Interactive Investor

Why I won’t be switching from investing to cash

Headline-grabbing rates mean cash has renewed appeal, but there are painful traps that can catch investors out if they’re not careful.

22nd January 2024 10:44

Nina Kelly from interactive investor

Interest rates have remained at 5.25% since August. Some have suggested that the Bank of England could start to cut rates from as early as April or May. Hallelujah, shout variable rate mortgage holders and anyone whose fixed-rate deal is coming to an end – including me.

So, given that interest rates are now at their highest level since the financial crisis in 2008, cash savings accounts look tempting. Who doesn’t want to lock in a guaranteed 5%-plus rate of return before the Bank starts to cut the base rate?

But while nothing is guaranteed in investing, I give reasons why switching wholesale to cash could be a financial banana skin.

First, everyone has a personal savings allowance, which allows you to earn interest before paying tax.

Rate of income tax

Personal Savings allowance (amount of interest that’s tax free)

Basic rate 20%


Higher rate 40%


Additional rate 45%


With interest rates on cash savings at the level they are now, you could easily exceed the personal savings allowance if you are hoarding a lot of cash. And who wants to give the taxman more of their money than they really need to?

Craig Rickman, interactive investor’s personal finance editor, explains that: “Given the top instant-access accounts currently offer around 5%, a basic-rate taxpayer could start paying income tax once savings exceed £20,000. This figure drops to around £10,000 for 40% taxpayers.”

If you do end up exceeding your personal savings allowance, and you are an employee or receive a pension, HMRC will change your tax code, so you pay the tax automatically. Ouch!

Putting your money into an ISA instead of stashing it in a savings account will keep it out of the taxman’s reach, and it remains easily accessible for whenever you need it. You can invest up to £20,000 each tax year in an ISA.

One way to avoid paying tax on your savings is to put a portion into NS&I Premium Bonds, where interest earned is tax-free. Part of Premium Bonds’ allure is your chance of winning £1 million in the monthly prize draw, but it’s very slim odds. Plus, the interest rate will fall to 4.40% from the March draw. You might conclude that you are better off investing your savings so that you have a chance of securing a better return.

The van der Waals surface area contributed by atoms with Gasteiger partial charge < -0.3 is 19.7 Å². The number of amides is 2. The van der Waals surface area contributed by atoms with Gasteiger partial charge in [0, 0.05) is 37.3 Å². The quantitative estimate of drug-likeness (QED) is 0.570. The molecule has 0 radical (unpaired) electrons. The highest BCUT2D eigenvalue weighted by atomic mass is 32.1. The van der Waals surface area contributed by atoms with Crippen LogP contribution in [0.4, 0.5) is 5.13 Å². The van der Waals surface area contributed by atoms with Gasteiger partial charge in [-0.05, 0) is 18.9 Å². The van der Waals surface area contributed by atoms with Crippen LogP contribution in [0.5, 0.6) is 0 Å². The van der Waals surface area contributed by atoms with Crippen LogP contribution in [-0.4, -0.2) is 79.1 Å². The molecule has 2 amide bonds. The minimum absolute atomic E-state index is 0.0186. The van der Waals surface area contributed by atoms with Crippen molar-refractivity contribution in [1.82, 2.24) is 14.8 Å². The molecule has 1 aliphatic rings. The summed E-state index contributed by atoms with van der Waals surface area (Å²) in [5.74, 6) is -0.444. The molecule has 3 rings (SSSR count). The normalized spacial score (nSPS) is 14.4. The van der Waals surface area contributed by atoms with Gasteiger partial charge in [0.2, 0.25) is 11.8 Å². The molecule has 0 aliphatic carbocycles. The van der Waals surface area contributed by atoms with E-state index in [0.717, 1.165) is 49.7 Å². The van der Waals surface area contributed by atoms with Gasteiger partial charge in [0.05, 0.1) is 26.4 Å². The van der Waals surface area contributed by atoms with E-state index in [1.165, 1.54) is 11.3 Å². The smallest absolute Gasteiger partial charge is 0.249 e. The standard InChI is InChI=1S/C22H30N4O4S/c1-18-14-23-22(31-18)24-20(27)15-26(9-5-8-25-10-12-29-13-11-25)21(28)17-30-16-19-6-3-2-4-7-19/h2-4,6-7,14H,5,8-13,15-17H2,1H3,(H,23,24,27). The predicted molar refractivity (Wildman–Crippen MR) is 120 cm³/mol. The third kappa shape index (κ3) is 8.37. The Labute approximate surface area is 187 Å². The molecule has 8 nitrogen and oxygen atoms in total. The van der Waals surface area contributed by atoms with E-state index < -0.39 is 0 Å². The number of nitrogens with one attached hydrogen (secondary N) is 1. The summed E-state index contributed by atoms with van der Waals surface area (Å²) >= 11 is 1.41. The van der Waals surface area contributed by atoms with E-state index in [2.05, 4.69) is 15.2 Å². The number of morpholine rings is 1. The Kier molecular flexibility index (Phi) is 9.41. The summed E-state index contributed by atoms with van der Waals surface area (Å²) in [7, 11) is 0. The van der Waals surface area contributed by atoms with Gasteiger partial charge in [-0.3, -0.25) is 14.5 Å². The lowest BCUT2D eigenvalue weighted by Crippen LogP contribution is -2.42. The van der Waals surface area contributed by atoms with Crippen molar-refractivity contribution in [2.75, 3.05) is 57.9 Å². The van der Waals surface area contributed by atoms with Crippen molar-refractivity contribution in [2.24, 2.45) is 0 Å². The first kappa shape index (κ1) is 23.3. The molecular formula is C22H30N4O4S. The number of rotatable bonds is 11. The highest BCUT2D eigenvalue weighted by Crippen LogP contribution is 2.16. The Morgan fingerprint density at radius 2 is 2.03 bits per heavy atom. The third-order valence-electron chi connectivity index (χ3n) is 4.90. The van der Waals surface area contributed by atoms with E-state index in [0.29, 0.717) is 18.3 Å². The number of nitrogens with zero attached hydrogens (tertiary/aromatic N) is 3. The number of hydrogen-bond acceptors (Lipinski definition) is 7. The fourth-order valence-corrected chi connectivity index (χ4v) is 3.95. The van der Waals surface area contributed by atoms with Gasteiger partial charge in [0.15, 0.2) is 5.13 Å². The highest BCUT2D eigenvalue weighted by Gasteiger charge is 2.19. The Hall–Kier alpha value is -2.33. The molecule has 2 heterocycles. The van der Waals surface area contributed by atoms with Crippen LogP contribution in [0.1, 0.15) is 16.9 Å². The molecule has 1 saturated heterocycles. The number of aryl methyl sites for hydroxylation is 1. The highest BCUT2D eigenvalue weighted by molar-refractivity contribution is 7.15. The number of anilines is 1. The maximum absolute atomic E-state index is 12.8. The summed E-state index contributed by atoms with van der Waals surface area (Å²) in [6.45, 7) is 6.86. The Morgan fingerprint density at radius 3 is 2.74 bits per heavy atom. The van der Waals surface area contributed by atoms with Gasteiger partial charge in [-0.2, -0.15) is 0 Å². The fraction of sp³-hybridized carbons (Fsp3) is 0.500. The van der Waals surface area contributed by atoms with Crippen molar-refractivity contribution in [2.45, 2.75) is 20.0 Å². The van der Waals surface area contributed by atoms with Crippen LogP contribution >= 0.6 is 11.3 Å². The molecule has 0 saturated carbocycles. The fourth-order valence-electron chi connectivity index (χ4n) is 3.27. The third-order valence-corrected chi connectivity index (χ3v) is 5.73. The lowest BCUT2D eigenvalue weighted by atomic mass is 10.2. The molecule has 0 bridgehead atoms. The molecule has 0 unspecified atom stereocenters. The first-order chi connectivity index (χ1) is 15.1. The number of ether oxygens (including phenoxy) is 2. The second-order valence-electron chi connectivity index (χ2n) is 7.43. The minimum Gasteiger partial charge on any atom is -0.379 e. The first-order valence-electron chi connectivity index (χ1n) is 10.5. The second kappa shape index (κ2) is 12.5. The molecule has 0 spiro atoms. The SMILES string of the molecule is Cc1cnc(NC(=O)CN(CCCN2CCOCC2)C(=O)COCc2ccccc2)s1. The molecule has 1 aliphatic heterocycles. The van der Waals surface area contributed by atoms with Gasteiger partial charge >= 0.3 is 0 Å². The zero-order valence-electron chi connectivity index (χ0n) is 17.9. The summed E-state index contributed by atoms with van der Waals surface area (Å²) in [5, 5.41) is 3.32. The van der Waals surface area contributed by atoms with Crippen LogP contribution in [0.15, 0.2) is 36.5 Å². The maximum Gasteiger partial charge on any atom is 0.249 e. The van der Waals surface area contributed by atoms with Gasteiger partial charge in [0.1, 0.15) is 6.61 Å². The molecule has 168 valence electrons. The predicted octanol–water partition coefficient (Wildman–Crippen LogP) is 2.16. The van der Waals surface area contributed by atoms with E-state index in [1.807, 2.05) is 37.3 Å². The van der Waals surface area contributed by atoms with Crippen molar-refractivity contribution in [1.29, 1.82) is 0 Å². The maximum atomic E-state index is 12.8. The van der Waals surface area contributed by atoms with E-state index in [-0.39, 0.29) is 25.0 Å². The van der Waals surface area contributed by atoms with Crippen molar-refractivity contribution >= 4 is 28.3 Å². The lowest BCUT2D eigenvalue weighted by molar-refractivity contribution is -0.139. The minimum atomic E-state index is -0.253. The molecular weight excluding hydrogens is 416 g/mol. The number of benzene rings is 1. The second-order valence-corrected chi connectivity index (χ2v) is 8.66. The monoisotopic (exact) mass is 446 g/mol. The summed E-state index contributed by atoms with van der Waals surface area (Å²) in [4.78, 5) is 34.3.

Another issue with cash savings accounts is inflation. With the UK’s cost of living at 4% in December, you need to be earning at least that rate from a savings account just to preserve the value of your money, let alone grow your savings. While the rate of return on cash accounts may be favourable right now, we’re at a point in the economic cycle where the direction of interest rates is likely down.

When interest rates fall, the cost of borrowing declines both for companies and consumers. This typically gives a boost to the economy and also share prices, especially for those companies investing heavily to grow.

Over the long term, greater returns are on offer if you invest the money in a stocks and shares ISA.

I’ve already talked about the double-digit return I earned on my stocks and shares ISA in 2023, and while that return wasn’t guaranteed and may not be repeated in 2024, there is the potential for me to enjoy a higher return.

But what about the risk of investing in the stock market? Risk is real, but it is very rare for someone to lose all their money if they have a diversified portfolio, or chosen a well-diversified investment, such as a multi-asset fund. If you’re investing for the long term, and especially if you’re making regular investments, time in the market has historically been a profitable strategy.

While I think investing trumps cash in almost every instance, the latter certainly has its place.

A cash fund for emergencies such as a broken boiler (a thought that makes me shudder as I write this in the bitter cold) is sensible, with most experts agreeing that three to six months’ income is a good buffer. As well as offering peace of mind, cash is also ideal if you have short-term goals, such as a holiday in three months’ time, or if you want to spend the money in, say, the next three years.

These articles are provided for information purposes only.  Occasionally, an opinion about whether to buy or sell a specific investment may be provided by third parties.  The content is not intended to be a personal recommendation to buy or sell any financial instrument or product, or to adopt any investment strategy as it is not provided based on an assessment of your investing knowledge and experience, your financial situation or your investment objectives. The value of your investments, and the income derived from them, may go down as well as up. You may not get back all the money that you invest. The investments referred to in this article may not be suitable for all investors, and if in doubt, an investor should seek advice from a qualified investment adviser.

Full performance can be found on the company or index summary page on the interactive investor website. Simply click on the company's or index name highlighted in the article.